To get there, take the first turning near the Vatersay church and continue down the single-track road for 3/4 mile. There are off-road parking spaces near the bus turning area.
3: Though Vatersay is the southernmost inhabited island there are three more islands to the south that offer a fantastic day out if you join an organised boat tour. Sandray, Pabbay and Mingulay lie to the south of Vatersay and are renowned for their bird colonies.
Boat tours operate from both Barra and Vatersay which allow visitors to see seabirds including razorbills, puffins, guillemots, terns and fulmar, as well as marine animals that include dolphins, otters, and basking sharks.
While it’s certainly possible to visit Vatersay in a car, taking a bike is by far the best option as it’s a small island with just a few designated parking spaces which are quickly filled by camper vans in the peak season.
This has become a problem for the infrastructure of Vatersay as the single-track roads simply aren’t designed to cope with the influx of summer visitors which has led to erosion of the verges and pollution of grazing land which puts livestock at risk.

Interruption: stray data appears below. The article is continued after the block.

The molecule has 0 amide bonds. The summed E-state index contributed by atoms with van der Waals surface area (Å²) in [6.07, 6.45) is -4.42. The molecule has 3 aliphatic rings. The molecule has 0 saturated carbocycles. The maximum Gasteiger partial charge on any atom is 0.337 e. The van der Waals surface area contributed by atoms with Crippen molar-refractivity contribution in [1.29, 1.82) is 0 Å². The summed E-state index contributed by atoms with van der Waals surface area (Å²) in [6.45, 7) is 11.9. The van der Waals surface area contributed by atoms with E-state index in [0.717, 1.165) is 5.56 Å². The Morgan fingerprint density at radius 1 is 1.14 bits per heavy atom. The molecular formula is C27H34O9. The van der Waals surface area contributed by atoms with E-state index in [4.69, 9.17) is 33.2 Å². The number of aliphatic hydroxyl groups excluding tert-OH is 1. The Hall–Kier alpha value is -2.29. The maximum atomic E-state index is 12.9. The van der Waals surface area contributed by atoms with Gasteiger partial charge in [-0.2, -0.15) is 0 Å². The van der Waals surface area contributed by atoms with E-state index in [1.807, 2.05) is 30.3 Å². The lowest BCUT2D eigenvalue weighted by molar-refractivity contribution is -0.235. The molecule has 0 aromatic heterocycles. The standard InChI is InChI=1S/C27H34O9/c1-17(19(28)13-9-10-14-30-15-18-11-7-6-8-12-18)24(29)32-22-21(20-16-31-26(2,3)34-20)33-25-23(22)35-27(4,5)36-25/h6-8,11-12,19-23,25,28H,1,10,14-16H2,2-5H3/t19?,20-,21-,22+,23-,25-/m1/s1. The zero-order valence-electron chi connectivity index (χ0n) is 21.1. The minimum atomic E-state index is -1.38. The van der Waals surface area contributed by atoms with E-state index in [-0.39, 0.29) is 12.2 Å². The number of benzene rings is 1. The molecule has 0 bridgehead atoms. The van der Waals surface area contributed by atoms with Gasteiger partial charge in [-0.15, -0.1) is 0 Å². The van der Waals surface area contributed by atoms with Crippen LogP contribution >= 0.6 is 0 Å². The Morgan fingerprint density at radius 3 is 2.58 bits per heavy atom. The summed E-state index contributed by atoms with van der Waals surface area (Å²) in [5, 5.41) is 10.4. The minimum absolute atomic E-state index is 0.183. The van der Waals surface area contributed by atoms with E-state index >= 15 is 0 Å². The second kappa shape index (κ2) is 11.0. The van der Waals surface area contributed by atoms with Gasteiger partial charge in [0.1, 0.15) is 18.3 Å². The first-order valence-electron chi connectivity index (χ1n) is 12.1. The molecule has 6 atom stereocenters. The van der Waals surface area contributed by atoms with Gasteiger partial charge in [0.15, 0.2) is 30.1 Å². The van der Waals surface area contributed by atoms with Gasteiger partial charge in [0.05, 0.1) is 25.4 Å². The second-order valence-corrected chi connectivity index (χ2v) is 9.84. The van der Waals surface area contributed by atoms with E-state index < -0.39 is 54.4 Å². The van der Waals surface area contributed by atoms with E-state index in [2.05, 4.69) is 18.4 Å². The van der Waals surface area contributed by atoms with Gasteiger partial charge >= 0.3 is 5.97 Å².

Aside from the cyclists that arrive in their droves to complete the Hebridean Way, taking a bike is (in my opinion) the best way to complete a sightseeing tour of the island, so I’ll cover a recommended itinerary in the remainder of this section.
From Castlebay, head west on the A888 and take the first junction signposted to Nasg Bhatarsaigh (Vatersay). The roads are in pretty good condition on both islands and while there are a few inclines they are easily cycled by anyone with average fitness levels.
The Castlebay junction to the causeway is around 1.5 miles and the causeway to the end of the road on the southern edge of Vatersay is another 3.5 miles, making the route a good option for families with young children.
Once on Vatersay you’ll immediately pass the first settlement of Caolas, after which the single-track road winds its way along the northern edge of the island before veering south towards Vatersay Bay Beach.
There are a couple of laybys on the elevated section of road where it turns south so I recommend stopping to take a few photos as the views are nothing short of stunning.
Heading back to the car, follow the road south till you arrive at the Vatersay Hall Cafe where you will find a designated car park along with a few more spaces 300 feet down the road.
The fence outside the cafe makes a good place to chain the bike and you can then set off on foot to enjoy 4 miles of the island on the Vatersay Heritage Trail.
The trail is circular so there’s no right or wrong direction to start, but I’ll describe the route I took below.